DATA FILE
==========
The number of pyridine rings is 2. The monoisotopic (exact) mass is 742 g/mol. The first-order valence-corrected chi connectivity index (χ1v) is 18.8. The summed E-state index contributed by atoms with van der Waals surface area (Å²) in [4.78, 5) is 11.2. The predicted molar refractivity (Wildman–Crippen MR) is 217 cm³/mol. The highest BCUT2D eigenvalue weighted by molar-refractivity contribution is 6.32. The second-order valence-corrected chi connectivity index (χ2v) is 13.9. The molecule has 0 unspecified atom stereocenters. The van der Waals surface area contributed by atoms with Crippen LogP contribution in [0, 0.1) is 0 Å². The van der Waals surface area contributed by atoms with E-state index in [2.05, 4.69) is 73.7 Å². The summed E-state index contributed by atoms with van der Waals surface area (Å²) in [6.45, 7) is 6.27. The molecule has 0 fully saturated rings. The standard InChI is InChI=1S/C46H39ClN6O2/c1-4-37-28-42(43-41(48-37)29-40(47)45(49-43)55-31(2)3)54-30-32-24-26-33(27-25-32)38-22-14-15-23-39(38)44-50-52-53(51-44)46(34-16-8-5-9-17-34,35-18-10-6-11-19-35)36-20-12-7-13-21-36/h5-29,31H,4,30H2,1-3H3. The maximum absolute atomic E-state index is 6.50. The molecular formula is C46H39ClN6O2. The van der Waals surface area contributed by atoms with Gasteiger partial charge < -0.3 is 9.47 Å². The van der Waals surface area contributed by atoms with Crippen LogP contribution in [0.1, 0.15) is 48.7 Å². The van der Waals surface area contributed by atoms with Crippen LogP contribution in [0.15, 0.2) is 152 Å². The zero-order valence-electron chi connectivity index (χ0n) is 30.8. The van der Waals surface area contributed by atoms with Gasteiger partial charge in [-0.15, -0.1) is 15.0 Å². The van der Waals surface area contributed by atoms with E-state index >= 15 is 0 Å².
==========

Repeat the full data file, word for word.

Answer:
The number of pyridine rings is 2. The monoisotopic (exact) mass is 742 g/mol. The first-order valence-corrected chi connectivity index (χ1v) is 18.8. The summed E-state index contributed by atoms with van der Waals surface area (Å²) in [4.78, 5) is 11.2. The predicted molar refractivity (Wildman–Crippen MR) is 217 cm³/mol. The highest BCUT2D eigenvalue weighted by molar-refractivity contribution is 6.32. The second-order valence-corrected chi connectivity index (χ2v) is 13.9. The molecule has 0 unspecified atom stereocenters. The van der Waals surface area contributed by atoms with Crippen LogP contribution in [0, 0.1) is 0 Å². The van der Waals surface area contributed by atoms with E-state index in [2.05, 4.69) is 73.7 Å². The summed E-state index contributed by atoms with van der Waals surface area (Å²) in [6.45, 7) is 6.27. The molecule has 0 fully saturated rings. The standard InChI is InChI=1S/C46H39ClN6O2/c1-4-37-28-42(43-41(48-37)29-40(47)45(49-43)55-31(2)3)54-30-32-24-26-33(27-25-32)38-22-14-15-23-39(38)44-50-52-53(51-44)46(34-16-8-5-9-17-34,35-18-10-6-11-19-35)36-20-12-7-13-21-36/h5-29,31H,4,30H2,1-3H3. The maximum absolute atomic E-state index is 6.50. The molecular formula is C46H39ClN6O2. The van der Waals surface area contributed by atoms with Gasteiger partial charge < -0.3 is 9.47 Å². The van der Waals surface area contributed by atoms with Crippen LogP contribution in [0.1, 0.15) is 48.7 Å². The van der Waals surface area contributed by atoms with Crippen LogP contribution in [0.15, 0.2) is 152 Å². The zero-order valence-electron chi connectivity index (χ0n) is 30.8. The van der Waals surface area contributed by atoms with Gasteiger partial charge in [-0.15, -0.1) is 15.0 Å². The van der Waals surface area contributed by atoms with E-state index >= 15 is 0 Å².